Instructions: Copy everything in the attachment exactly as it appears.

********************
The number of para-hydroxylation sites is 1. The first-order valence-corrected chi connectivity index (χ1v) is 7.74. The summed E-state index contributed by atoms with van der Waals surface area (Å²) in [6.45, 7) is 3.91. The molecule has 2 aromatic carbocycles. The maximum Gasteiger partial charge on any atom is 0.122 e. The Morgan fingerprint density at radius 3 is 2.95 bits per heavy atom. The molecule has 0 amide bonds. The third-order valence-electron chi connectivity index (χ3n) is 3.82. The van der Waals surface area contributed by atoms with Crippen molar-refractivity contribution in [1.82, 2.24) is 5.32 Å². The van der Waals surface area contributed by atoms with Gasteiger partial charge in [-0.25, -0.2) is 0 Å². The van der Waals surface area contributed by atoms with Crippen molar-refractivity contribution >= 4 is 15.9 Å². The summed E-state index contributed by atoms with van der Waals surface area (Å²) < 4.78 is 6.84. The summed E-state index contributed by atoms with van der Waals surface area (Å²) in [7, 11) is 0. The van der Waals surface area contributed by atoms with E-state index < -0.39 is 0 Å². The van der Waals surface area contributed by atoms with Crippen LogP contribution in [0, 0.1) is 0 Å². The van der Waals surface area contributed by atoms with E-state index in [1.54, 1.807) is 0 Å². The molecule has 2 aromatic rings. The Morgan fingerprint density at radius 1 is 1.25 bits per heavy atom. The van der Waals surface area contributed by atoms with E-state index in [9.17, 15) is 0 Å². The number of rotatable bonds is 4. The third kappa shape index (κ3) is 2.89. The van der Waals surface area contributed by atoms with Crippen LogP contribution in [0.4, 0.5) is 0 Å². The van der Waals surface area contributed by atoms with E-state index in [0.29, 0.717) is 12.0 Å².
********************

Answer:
The number of para-hydroxylation sites is 1. The first-order valence-corrected chi connectivity index (χ1v) is 7.74. The summed E-state index contributed by atoms with van der Waals surface area (Å²) in [6.45, 7) is 3.91. The molecule has 2 aromatic carbocycles. The maximum Gasteiger partial charge on any atom is 0.122 e. The Morgan fingerprint density at radius 3 is 2.95 bits per heavy atom. The molecule has 0 amide bonds. The third-order valence-electron chi connectivity index (χ3n) is 3.82. The van der Waals surface area contributed by atoms with Crippen molar-refractivity contribution in [1.82, 2.24) is 5.32 Å². The van der Waals surface area contributed by atoms with Gasteiger partial charge in [-0.25, -0.2) is 0 Å². The van der Waals surface area contributed by atoms with Crippen molar-refractivity contribution >= 4 is 15.9 Å². The summed E-state index contributed by atoms with van der Waals surface area (Å²) < 4.78 is 6.84. The summed E-state index contributed by atoms with van der Waals surface area (Å²) in [7, 11) is 0. The van der Waals surface area contributed by atoms with E-state index < -0.39 is 0 Å². The van der Waals surface area contributed by atoms with Crippen LogP contribution in [0, 0.1) is 0 Å². The van der Waals surface area contributed by atoms with E-state index in [1.54, 1.807) is 0 Å². The molecule has 2 aromatic rings. The Morgan fingerprint density at radius 1 is 1.25 bits per heavy atom. The van der Waals surface area contributed by atoms with E-state index in [9.17, 15) is 0 Å². The number of rotatable bonds is 4. The third kappa shape index (κ3) is 2.89. The van der Waals surface area contributed by atoms with Crippen LogP contribution in [0.4, 0.5) is 0 Å². The van der Waals surface area contributed by atoms with E-state index in [0.29, 0.717) is 12.0 Å².